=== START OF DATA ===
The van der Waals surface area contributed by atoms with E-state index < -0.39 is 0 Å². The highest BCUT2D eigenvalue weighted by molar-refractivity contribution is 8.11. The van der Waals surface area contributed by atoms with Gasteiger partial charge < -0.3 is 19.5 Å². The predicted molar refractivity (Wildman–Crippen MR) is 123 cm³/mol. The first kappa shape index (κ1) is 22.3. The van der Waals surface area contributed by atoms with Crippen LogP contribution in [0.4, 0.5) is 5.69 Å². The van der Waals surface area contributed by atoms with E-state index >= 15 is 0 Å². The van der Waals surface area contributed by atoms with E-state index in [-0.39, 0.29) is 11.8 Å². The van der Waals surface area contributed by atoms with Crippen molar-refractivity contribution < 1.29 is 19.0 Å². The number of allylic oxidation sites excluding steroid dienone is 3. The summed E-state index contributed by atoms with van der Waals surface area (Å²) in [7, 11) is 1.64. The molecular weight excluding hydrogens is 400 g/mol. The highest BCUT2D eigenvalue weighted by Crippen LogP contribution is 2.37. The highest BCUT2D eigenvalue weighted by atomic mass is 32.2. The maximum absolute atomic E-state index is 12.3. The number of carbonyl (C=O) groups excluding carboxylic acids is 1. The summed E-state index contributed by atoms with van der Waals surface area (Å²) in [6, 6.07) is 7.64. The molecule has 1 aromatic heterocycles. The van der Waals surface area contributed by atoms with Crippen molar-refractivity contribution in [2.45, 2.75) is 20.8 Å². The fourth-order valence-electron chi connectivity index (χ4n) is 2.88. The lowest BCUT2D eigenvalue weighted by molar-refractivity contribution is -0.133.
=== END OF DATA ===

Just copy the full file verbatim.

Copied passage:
The van der Waals surface area contributed by atoms with E-state index < -0.39 is 0 Å². The highest BCUT2D eigenvalue weighted by molar-refractivity contribution is 8.11. The van der Waals surface area contributed by atoms with Gasteiger partial charge < -0.3 is 19.5 Å². The predicted molar refractivity (Wildman–Crippen MR) is 123 cm³/mol. The first kappa shape index (κ1) is 22.3. The van der Waals surface area contributed by atoms with Crippen LogP contribution in [0.4, 0.5) is 5.69 Å². The van der Waals surface area contributed by atoms with E-state index >= 15 is 0 Å². The van der Waals surface area contributed by atoms with E-state index in [-0.39, 0.29) is 11.8 Å². The van der Waals surface area contributed by atoms with Crippen molar-refractivity contribution < 1.29 is 19.0 Å². The number of allylic oxidation sites excluding steroid dienone is 3. The summed E-state index contributed by atoms with van der Waals surface area (Å²) in [7, 11) is 1.64. The molecular weight excluding hydrogens is 400 g/mol. The highest BCUT2D eigenvalue weighted by Crippen LogP contribution is 2.37. The highest BCUT2D eigenvalue weighted by atomic mass is 32.2. The maximum absolute atomic E-state index is 12.3. The number of carbonyl (C=O) groups excluding carboxylic acids is 1. The summed E-state index contributed by atoms with van der Waals surface area (Å²) in [6, 6.07) is 7.64. The molecule has 1 aromatic heterocycles. The van der Waals surface area contributed by atoms with Crippen molar-refractivity contribution in [2.45, 2.75) is 20.8 Å². The fourth-order valence-electron chi connectivity index (χ4n) is 2.88. The lowest BCUT2D eigenvalue weighted by molar-refractivity contribution is -0.133.